Market decisions and strategies of organizations in transition economies illuminate important, often hidden facts about the nature and meaning of broader institutional changes of economic reforms. In this chapter I examine two specific strategies adopted by firms in the emerging markets of China’s industrial economy. Like in the preceding chapters, my focus here is on the decisions firms are making in China’s emerging markets and the implications those decisions have for understanding China’s reforms and for theories of economic transition more generally. As I have argued in previous chapters, individual-level data on changing mechanisms of stratification do not tell us...

  12. Seven Institutional Pressure, Rational Choice, and Contractual Relations: Chinese-Foreign Negotiations in the Economic Transition
    (pp. 150-174)

    Throughout this study, I have modeled the effects of formal relationships with foreign investors on various organizational outcomes. In this chapter I take that analysis one step further, focusing on the structure and dynamics of Chinese-foreign relationships and negotiations. My aim is to look beyond the individualized decisions organizations are making in terms of internal structure or market strategies, focusing instead on the inter-organizational negotiations that are an integral part of the reforms. The question I seek to answer is this: What are the dynamics of inter-firm negotiations between Chinese firms and foreign investors, and how do these investment negotiations...

  13. Eight The Declining Significance of Connections in China’s Economic Transition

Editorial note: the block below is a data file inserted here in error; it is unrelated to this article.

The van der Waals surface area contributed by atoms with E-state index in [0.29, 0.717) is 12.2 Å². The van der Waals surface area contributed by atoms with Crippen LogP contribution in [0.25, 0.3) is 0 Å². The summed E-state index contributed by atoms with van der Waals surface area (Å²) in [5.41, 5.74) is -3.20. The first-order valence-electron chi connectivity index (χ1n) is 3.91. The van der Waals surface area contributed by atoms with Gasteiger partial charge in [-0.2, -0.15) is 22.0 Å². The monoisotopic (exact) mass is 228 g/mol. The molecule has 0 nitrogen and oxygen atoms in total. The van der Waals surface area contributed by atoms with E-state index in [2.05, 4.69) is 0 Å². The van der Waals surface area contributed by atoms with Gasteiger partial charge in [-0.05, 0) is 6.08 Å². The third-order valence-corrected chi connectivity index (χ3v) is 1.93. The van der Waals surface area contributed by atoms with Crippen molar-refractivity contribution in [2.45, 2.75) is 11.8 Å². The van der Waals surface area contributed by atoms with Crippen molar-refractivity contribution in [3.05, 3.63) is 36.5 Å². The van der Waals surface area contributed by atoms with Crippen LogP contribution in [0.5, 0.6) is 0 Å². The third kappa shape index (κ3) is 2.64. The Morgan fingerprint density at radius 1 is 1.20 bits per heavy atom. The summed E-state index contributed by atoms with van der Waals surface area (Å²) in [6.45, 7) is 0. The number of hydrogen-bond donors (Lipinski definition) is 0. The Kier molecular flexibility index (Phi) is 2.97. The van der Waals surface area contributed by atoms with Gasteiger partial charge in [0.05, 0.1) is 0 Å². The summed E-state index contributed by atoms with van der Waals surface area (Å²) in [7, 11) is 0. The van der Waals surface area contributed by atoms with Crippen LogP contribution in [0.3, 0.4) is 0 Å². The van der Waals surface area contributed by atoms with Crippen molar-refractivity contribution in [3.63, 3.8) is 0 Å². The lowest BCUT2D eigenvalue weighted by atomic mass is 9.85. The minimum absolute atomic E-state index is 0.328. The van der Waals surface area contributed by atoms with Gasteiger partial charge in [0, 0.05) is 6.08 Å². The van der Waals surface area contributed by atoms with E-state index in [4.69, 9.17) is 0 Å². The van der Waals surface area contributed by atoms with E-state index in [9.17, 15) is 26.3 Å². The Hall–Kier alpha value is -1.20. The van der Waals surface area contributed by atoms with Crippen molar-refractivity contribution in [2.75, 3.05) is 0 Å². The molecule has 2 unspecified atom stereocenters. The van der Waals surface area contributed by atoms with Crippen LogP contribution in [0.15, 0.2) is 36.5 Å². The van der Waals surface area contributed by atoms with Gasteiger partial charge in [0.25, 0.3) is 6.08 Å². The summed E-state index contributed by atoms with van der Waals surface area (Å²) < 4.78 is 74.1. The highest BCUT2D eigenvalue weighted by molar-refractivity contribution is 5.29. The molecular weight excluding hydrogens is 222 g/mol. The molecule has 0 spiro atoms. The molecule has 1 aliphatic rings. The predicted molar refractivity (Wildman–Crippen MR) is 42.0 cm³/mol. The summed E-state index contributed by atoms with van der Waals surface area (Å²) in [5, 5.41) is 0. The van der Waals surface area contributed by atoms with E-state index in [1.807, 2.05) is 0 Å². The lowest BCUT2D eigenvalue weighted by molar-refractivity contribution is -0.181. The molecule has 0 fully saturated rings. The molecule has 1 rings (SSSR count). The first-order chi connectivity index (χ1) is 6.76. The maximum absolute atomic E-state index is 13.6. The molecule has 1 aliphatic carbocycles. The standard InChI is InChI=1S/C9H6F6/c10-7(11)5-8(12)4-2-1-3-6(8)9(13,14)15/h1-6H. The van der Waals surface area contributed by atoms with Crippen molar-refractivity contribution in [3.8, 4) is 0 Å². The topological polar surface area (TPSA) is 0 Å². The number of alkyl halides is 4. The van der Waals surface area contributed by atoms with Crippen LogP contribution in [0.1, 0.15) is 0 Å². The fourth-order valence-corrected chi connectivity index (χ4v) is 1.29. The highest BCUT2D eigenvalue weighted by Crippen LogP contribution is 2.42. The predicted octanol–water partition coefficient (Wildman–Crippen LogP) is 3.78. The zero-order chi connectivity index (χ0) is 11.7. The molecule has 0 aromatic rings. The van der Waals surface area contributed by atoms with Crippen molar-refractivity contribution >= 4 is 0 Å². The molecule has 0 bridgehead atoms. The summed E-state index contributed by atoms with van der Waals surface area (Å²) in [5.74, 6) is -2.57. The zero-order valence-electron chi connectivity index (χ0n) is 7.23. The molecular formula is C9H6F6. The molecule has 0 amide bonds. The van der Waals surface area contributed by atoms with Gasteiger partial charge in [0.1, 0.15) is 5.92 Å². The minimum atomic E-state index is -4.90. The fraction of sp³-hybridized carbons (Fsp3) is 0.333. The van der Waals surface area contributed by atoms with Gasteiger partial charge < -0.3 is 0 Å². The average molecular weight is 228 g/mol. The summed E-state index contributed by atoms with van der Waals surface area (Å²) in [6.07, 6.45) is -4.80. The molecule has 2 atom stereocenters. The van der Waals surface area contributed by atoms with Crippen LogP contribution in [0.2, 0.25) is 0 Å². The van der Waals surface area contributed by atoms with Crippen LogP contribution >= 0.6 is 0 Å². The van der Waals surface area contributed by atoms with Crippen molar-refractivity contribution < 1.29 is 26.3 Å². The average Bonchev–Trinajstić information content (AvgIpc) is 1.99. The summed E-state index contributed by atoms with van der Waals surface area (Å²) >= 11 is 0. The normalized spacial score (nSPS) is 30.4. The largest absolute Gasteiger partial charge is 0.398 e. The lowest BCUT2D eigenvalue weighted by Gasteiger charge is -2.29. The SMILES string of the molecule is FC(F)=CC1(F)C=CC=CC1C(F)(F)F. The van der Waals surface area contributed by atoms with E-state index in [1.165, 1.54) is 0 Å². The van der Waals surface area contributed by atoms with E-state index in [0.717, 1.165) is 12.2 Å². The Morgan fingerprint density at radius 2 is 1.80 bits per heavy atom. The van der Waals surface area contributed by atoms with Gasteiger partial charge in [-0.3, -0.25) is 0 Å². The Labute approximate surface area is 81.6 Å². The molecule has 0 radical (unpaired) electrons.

(pp. 175-197)

    A study of institutional structures and economic practices in China’s transforming society must not eschew a discussion ofguanxi(connections/social relationships) and the social structures and arrangements that system implies. Like systems of rational-legal institutions or formal rational bureaucracies,guanxiis itself an institutional system that shapes the decisions and practices of economic, political, and social action. And the extent to which this system is being transformed in the reform era has many implications for the present and future of China’s transition. In chapter 3 I argued that the emergence of formal rational bureaucracies at the firm level in China...

  14. Nine Conclusions and Implications
    (pp. 198-218)

    Walking through the grounds of an old state-owned industrial firm in Shanghai, one gets an almost eerie sense of the social life that used to thrive within these gates. A basketball court is covered with weeds; the rusted old rim gives the sense that no one has played basketball there in years. The on-site work unit housing is still there, but it is no longer the hub of social and political activity that it was in the prereform era. Many workers have moved elsewhere, perhaps to the new suburbs, which can now be reached by Shanghai’s fledgling subway system. As...

  15. Appendix One Methodology and Sampling
    (pp. 219-227)
  16. Appendix Two Interviews and Informants
    (pp. 228-234)
  17. Appendix Three Complete Interview Schedule
    (pp. 235-239)
  18. Appendix Four Sample Characteristics and Variables
    (pp. 240-248)
  19. Notes
    (pp. 249-280)
  20. References
    (pp. 281-298)
  21. Index
    (pp. 299-302)